A sketch for an affordable housing project, money to replace a failed generator at the Chilmark School and a change in job description for the town treasurer are all in front of Chilmark voters when they convene for their annual town meeting Monday night. The meeting begins at at 7 p.m. in the Chilmark Community Center. A quorum of 25 voters is needed. There are 30 articles on the warrant. Moderator Janet Weidner will preside for her second year.

After winning overwhelming approval in four towns last week, the housing bank question will come before Chilmark for a pivotal vote on both the town meeting floor and in the ballot box. If approved in both places, it will cement the needed approval for the housing bank coalition to send a home rule petition to the state legislature.

At the town meeting Monday voters will take up a $12.5 million operating budget, an 11.8 per cent increase over last year.

The biggest spending article asks voters to approve a total of $501,000 to go into various town stabilization funds. If approved, $250,000 would go into the general fund and $200,000 would go into the highway stabilization fund, while the fire department would receive $25,000 and $26,000 would be put in the police vehicle stabilization fund. The highway fund is getting a large injection of cash because those funds have been used up, town administrator Timothy Carroll said.

“We’ve used up the road maintenance money, and it’s time to put money back into that account,” Mr. Carroll said.

Setting aside money allows for easy access when town projects call for it, but it also puts the town in favorable standing with lenders, Mr. Carroll said.

“[Auditors say] hey, they’ve got 10 per cent of their operating budget set aside for uncommitted funds, so they’re in good fiscal shape, therefore we’ll give them a high bond rating,” Mr. Carroll said. A broad outline for an affordable housing project on a portion of roughly 16 acres of town-owned land at Peaked Hill Pastures will also come before voters. The plan calls for building 10 rental units and four owned units. Two of the ownership units would be built by a developer while the town would oversee the development of the other two. Voters will be asked to put $250,000 toward the first phase of developing a public works garage. The highway, shellfish and harbor departments have a storage shed at Peaked Hill which would need to be moved to make room for the affordable housing project, Mr. Carroll said. The garage, which would be built on town-owned land behind the capped landfill off Middle Line Road, would serve as the new storage space.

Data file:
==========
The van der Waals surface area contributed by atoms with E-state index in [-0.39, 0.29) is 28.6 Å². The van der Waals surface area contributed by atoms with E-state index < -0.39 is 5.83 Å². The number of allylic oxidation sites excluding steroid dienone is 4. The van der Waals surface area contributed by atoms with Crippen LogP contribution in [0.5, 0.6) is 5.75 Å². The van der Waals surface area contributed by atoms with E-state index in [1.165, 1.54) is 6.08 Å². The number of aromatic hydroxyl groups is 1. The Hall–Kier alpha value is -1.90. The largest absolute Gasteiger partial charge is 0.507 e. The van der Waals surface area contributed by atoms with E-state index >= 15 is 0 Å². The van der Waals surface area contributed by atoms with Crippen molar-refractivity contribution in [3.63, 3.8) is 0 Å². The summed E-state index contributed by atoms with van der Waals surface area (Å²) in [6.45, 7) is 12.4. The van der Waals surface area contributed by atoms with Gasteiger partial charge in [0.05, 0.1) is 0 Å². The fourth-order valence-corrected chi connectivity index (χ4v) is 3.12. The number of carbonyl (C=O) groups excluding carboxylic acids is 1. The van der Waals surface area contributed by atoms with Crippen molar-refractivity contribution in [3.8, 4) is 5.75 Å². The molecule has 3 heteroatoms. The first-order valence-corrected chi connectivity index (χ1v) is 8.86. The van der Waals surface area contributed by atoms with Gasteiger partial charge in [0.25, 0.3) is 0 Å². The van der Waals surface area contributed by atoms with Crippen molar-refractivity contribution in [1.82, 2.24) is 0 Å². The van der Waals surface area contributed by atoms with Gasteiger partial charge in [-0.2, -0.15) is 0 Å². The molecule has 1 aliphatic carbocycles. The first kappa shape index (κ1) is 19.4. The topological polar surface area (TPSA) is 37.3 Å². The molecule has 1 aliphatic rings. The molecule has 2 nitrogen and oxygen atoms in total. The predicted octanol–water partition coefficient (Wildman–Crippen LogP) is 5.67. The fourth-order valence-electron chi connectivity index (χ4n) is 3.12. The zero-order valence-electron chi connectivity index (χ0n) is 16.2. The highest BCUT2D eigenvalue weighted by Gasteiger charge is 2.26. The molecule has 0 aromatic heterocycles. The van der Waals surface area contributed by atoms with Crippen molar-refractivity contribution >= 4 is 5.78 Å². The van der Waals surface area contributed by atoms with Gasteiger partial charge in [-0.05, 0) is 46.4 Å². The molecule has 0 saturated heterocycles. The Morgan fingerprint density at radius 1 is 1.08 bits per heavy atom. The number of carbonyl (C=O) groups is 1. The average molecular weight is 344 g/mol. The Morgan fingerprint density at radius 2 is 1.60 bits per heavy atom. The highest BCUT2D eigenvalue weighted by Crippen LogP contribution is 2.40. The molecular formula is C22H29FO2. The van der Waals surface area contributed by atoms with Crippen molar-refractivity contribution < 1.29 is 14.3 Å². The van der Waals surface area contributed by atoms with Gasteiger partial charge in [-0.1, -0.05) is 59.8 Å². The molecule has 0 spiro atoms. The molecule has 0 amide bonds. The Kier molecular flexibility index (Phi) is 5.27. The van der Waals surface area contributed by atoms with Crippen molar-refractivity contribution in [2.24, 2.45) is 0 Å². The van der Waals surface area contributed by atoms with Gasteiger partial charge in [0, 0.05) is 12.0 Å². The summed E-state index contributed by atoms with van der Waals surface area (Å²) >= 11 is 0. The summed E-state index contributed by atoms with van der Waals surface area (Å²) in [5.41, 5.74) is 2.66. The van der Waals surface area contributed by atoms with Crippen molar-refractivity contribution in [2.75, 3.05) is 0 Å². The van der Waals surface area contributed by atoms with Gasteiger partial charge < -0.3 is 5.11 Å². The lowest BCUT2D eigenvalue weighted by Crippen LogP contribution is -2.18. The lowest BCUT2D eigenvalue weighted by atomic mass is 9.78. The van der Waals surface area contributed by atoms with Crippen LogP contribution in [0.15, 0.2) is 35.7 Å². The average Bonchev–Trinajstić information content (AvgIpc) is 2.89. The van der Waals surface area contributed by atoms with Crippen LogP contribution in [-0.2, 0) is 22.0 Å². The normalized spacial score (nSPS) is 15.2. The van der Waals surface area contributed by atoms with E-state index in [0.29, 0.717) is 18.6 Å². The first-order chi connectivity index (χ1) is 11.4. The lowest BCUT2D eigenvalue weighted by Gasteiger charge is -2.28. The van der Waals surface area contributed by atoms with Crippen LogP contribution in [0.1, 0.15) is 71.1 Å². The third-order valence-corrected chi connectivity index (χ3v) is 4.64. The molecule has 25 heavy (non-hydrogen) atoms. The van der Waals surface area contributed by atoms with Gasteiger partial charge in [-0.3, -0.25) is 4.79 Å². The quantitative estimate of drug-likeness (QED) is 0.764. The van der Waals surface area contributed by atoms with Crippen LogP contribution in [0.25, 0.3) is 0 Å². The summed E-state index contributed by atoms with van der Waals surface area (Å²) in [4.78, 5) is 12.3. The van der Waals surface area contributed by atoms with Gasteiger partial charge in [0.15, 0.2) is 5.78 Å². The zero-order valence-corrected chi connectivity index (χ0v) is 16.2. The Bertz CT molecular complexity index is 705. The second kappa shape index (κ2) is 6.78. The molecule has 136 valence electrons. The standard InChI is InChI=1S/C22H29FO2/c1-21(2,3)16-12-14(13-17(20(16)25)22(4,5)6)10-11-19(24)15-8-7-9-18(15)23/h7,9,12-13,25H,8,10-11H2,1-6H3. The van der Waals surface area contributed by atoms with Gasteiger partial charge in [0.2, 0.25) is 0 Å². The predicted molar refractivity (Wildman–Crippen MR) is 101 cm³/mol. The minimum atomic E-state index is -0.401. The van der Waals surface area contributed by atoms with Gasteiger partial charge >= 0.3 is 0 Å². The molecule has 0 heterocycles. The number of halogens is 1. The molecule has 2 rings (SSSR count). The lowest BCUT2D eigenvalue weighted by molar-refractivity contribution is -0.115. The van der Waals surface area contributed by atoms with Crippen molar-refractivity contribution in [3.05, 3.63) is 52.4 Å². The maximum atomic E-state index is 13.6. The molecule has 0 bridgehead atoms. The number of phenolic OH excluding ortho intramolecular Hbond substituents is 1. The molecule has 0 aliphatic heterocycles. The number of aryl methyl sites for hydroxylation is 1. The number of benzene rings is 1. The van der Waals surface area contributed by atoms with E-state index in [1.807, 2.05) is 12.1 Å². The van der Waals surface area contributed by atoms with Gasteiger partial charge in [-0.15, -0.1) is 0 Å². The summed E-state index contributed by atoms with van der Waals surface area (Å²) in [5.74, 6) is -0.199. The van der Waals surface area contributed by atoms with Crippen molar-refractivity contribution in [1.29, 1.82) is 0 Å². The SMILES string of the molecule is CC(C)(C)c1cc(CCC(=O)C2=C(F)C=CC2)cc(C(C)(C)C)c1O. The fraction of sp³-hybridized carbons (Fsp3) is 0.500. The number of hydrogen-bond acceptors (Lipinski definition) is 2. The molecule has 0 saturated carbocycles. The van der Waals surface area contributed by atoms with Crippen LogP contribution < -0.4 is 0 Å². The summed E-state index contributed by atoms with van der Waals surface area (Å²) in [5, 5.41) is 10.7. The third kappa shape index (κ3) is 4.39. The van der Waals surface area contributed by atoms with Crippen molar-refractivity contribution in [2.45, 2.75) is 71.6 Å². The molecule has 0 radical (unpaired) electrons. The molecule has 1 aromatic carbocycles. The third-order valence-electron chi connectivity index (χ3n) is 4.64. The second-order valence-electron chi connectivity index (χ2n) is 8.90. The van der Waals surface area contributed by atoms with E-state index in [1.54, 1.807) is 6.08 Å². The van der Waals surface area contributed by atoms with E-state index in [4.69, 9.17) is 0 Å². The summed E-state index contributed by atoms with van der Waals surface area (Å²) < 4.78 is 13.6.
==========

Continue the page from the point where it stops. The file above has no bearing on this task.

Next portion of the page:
“Replace a 1950s one-car garage and a bunch of storage boxes and a tent with a metal building with four-to-six bays in it and a storage room,” Mr. Carroll said. “It’s a garage more than it is a building.”

A pair of articles, one seeking $33,000 to support maintenance costs for the Martha’s Vineyard Public Safety Communication System and another seeking $13,000 to buy an electric vehicle for the harbor department, saw the finance committee split 3-3 on whether to recommend the articles.

The six Island towns have agreed to pay for some of the maintenance of the sheriff department’s communication system, Mr. Carroll said. But some members of the finance committee said there are expenses being billed to the towns which they did not sign up to pay for. “For instance, they had to pay $30,000 to Comcast for some service somewhere. And that’s an operating expense, not a maintenance expense,” Mr. Carroll said.

This summer the harbor master’s staff will oversee traffic in Menemsha for the first time instead of the police department. The police department has been using an electric vehicle for Menemsha parking enforcement for the last few years, so Mr. Carroll said some finance committee members wanted to see it transferred to the harbor department instead of buying a new one.

“The police department said they would like to keep [the vehicle],” Mr. Carroll said. “And the harbor master wanted to buy a golf cart that would have a truck bed on it.”

Two separate articles ask voters to spend money on new equipment for the police and fire departments. One seeks $52,000 so the police department can purchase a new marked cruiser. The other asks for $9,000 to go toward a new UAV-drone for the fire department.

The annual town election is Wednesday. Polls are open from noon to 8 p.m. at the Chilmark Community Center. There are a total of 15 positions up for re-election; only one of the races is contested. Robert Henry Rosenbaum is challenging incumbents Eric Glasgow and Susan Murphy for a spot on the financial advisory committee. There are also five questions on the ballot. One is for the Islandwide housing bank question.

There are two Proposition 2 1/2 override debt exemption requests: one for the new firehouse and Tri-town ambulance building and one for a project to upgrade the HVAC system at the Chilmark School.

The school is asking for $86,503 to replace its ailing generator. The generator needs to be replaced immediately, Mr. Carroll said, and cannot wait for the overall HVAC project which has stalled as the town struggles to find a bidder to meet its price point.

“There were a couple of power outages this past fall and winter and the school was unable to be open during that time frame,” the town administrator said.

Another ballot question asks to change the town treasurer from an appointed to elected position. There is also a corresponding article on the town warrant. Both need to pass in order to go into effect, Mr. Carroll said.

“We’re just following the state statute,” Mr. Carroll said.

A final, nonbinding ballot question asks voters to join a regional initative calling for the decommissioned Pilgrim nucelar power plant to withdraw plans to dump radioactive waste into Cape Cod Bay.